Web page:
If we may fairly say that in the general character of an argument for the existence of God (as Thomas conceives of it) there converge the twin pressures of the knowability and the unknowability of God - of the cat-aphatic and the apophatic; and if, as we saw in the last chapter, those pressures converging in a rational proof but replicate the structural exigencies of faith itself; and if, more specifically, they replicate a certain sacramentally 'mystical' structure of faith, we must next, in this and the next two chapters, begin a more explicit exploration of how reason, in the exercise of its own native powers, in some way 'replicates' or 'anticipates' this shape of faith. But it will be clear from the outset that any such conception of reason will, in principle, run counter to those current within our own contemporary culture, whether formally philosophical, or more casually prevailing. For it is, it seems, a characteristic of many of our contemporary theological epistemologies that this delicately constructed tension between the apophatic and the cataphatic within both reason and faith has been readjusted into a polarity between the negative possibilities of reason and the positive possibilities of faith. Among theologians the view which predominates therefore tends, by comparison with that of Thomas, to a generalised sceptical negativity concerning reason, combined with a theological positivism concerning faith.
That being so, it may come as something of a surprise that Thomas insists so resolutely upon an apophaticism across the whole range occupied by both reason and faith. For as to reason, Thomas's optimistic insistence that, as I hope to show, a rational proof of God is possible, combines with the pessimistic insistence that such proof proves the existence only of an unknowable God. Hence, his position contrasts sharply in two ways with the mainstream tendencies within modern theology: first, with that pessimistic rational scepticism which denies proof on the grounds that to permit it would concede too much to a rationally know-able God; and secondly, as to faith, Thomas's pessimistically apophatic account of it will perhaps all the more surprise, since the theological pos-itivists will ask: 'Do we not, then, know more about God through the revelation of Jesus Christ than we can know by reason?' After all, is not Christ the 'image of the invisible God'?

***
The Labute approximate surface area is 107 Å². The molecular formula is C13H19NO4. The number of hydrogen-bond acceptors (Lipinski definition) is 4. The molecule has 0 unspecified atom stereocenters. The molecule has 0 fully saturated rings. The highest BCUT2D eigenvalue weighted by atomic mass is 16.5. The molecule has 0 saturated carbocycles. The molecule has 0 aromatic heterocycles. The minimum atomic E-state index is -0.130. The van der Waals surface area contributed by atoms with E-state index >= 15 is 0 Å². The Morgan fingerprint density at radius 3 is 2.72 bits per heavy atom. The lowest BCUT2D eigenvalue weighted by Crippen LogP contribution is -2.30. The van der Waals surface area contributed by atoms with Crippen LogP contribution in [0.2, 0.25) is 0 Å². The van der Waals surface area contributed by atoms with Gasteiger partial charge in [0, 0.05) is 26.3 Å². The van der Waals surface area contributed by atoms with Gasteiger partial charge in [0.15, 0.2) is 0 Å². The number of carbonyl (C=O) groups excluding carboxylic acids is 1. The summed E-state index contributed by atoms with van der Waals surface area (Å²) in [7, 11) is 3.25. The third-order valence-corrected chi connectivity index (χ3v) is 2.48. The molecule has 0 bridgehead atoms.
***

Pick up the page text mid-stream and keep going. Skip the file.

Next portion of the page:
As we have seen, Thomas's articulation of the relations between the 'cataphatic' and 'apophatic' cuts across both reason and faith. It does not in any way cut between them. And Milbank is therefore right to insist upon the most fundamental principle of that articulation, which is that you cannot construe Thomas as having opposed a simple apophaticism of reason to a simple cataphaticism of faith. For whatever Thomas's view of the distinction may be between a philosophical and a revealed theology, it cannot consist in philosophy's being capable of an answer to the question whether God exists (an est), but incapable of an answer to the question what God is (quid est), of which revealed theology is capable: for 'both can do the former', he says, and 'neither can do the latter'.1 This is clearly Thomas's view, though Thomas's apophaticism is from one point of view even more radical than Milbank's formula might suggest: unaided reason's is the less powerful theological capacity, for it knows only the half even of our ignorance. For through revelation we know that there is more to the unknowability of God than reason could ever have suspected: after all, reason does not know that it knows nothing of the inner trinitarian life of God, or of the incarnation of the Word in Jesus. Even more, reason only half-knows even what it does know that it cannot know. For through faith that unknowability is deepened experientially, and not merely extended; for faith is the manner of our participation in the unknowability of God, so that that unknowable mystery grounds not merely our thought - as philosophy does, knowing the divine darkness only, as it were, from within its own incapacity for it and from the outside -but also our personhood and identity and agency and our community. As Thomas says, through grace 'we are made one with [God] as to something unknown'.
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